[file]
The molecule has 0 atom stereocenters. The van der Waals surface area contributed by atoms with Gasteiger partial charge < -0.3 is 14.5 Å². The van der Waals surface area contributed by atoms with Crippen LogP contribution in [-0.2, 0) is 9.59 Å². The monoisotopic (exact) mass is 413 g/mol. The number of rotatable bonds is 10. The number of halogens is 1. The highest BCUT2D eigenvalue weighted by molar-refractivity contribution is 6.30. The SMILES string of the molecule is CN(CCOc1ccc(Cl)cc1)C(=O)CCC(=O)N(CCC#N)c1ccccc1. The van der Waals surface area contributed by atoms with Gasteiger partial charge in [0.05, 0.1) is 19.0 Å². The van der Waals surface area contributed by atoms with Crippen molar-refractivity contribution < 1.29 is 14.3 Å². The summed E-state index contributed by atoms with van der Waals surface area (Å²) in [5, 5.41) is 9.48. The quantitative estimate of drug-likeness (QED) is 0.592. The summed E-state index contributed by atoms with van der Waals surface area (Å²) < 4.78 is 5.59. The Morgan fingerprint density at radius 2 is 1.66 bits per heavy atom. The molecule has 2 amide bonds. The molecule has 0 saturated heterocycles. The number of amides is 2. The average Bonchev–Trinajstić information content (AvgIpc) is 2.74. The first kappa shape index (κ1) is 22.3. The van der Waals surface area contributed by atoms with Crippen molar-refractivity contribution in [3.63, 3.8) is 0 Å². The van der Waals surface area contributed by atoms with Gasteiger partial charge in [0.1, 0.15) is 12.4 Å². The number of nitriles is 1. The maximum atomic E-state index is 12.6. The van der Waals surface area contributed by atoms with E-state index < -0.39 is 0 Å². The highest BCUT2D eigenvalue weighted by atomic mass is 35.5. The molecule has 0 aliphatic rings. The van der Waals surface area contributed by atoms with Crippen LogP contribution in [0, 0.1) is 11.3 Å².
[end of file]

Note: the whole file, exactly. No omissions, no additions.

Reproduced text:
The molecule has 0 atom stereocenters. The van der Waals surface area contributed by atoms with Gasteiger partial charge < -0.3 is 14.5 Å². The van der Waals surface area contributed by atoms with Crippen LogP contribution in [-0.2, 0) is 9.59 Å². The monoisotopic (exact) mass is 413 g/mol. The number of rotatable bonds is 10. The number of halogens is 1. The highest BCUT2D eigenvalue weighted by molar-refractivity contribution is 6.30. The SMILES string of the molecule is CN(CCOc1ccc(Cl)cc1)C(=O)CCC(=O)N(CCC#N)c1ccccc1. The van der Waals surface area contributed by atoms with Gasteiger partial charge in [0.05, 0.1) is 19.0 Å². The van der Waals surface area contributed by atoms with Crippen molar-refractivity contribution < 1.29 is 14.3 Å². The summed E-state index contributed by atoms with van der Waals surface area (Å²) in [5, 5.41) is 9.48. The quantitative estimate of drug-likeness (QED) is 0.592. The summed E-state index contributed by atoms with van der Waals surface area (Å²) < 4.78 is 5.59. The Morgan fingerprint density at radius 2 is 1.66 bits per heavy atom. The molecule has 2 amide bonds. The molecule has 0 saturated heterocycles. The number of amides is 2. The average Bonchev–Trinajstić information content (AvgIpc) is 2.74. The first kappa shape index (κ1) is 22.3. The van der Waals surface area contributed by atoms with Crippen molar-refractivity contribution in [3.63, 3.8) is 0 Å². The van der Waals surface area contributed by atoms with Gasteiger partial charge in [0.1, 0.15) is 12.4 Å². The number of nitriles is 1. The maximum atomic E-state index is 12.6. The van der Waals surface area contributed by atoms with E-state index < -0.39 is 0 Å². The highest BCUT2D eigenvalue weighted by atomic mass is 35.5. The molecule has 0 aliphatic rings. The van der Waals surface area contributed by atoms with Crippen LogP contribution in [0, 0.1) is 11.3 Å².